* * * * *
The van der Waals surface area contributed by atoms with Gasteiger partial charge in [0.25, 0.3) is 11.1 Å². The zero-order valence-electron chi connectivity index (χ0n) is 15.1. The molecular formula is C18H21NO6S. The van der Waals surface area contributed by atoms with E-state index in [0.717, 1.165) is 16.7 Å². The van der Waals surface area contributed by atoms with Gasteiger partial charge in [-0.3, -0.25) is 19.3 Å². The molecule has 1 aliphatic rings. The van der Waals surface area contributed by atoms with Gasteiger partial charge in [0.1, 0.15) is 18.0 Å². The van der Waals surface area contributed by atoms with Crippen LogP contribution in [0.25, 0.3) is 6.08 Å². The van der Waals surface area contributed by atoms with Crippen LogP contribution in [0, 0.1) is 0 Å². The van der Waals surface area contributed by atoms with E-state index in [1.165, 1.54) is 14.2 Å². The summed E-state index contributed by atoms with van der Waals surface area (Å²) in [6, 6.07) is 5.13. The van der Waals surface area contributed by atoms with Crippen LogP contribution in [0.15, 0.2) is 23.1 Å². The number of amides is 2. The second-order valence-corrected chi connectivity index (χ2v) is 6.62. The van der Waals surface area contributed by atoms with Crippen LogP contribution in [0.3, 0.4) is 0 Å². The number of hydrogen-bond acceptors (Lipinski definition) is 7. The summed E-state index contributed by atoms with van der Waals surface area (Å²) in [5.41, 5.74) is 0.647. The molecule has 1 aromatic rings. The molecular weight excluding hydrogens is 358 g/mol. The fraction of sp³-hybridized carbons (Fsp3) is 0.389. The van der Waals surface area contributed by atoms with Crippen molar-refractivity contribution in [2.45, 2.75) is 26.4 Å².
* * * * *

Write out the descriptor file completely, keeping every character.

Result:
The van der Waals surface area contributed by atoms with Gasteiger partial charge in [0.25, 0.3) is 11.1 Å². The zero-order valence-electron chi connectivity index (χ0n) is 15.1. The molecular formula is C18H21NO6S. The van der Waals surface area contributed by atoms with E-state index in [0.717, 1.165) is 16.7 Å². The van der Waals surface area contributed by atoms with Gasteiger partial charge in [-0.3, -0.25) is 19.3 Å². The molecule has 1 aliphatic rings. The van der Waals surface area contributed by atoms with Gasteiger partial charge in [0.1, 0.15) is 18.0 Å². The van der Waals surface area contributed by atoms with Crippen LogP contribution in [0.25, 0.3) is 6.08 Å². The van der Waals surface area contributed by atoms with Crippen LogP contribution in [0, 0.1) is 0 Å². The van der Waals surface area contributed by atoms with E-state index in [1.165, 1.54) is 14.2 Å². The summed E-state index contributed by atoms with van der Waals surface area (Å²) in [6, 6.07) is 5.13. The van der Waals surface area contributed by atoms with Crippen LogP contribution in [0.15, 0.2) is 23.1 Å². The number of amides is 2. The second-order valence-corrected chi connectivity index (χ2v) is 6.62. The van der Waals surface area contributed by atoms with Crippen LogP contribution in [0.3, 0.4) is 0 Å². The number of hydrogen-bond acceptors (Lipinski definition) is 7. The summed E-state index contributed by atoms with van der Waals surface area (Å²) in [5.41, 5.74) is 0.647. The molecule has 1 aromatic rings. The molecular weight excluding hydrogens is 358 g/mol. The fraction of sp³-hybridized carbons (Fsp3) is 0.389. The van der Waals surface area contributed by atoms with Crippen molar-refractivity contribution in [2.45, 2.75) is 26.4 Å².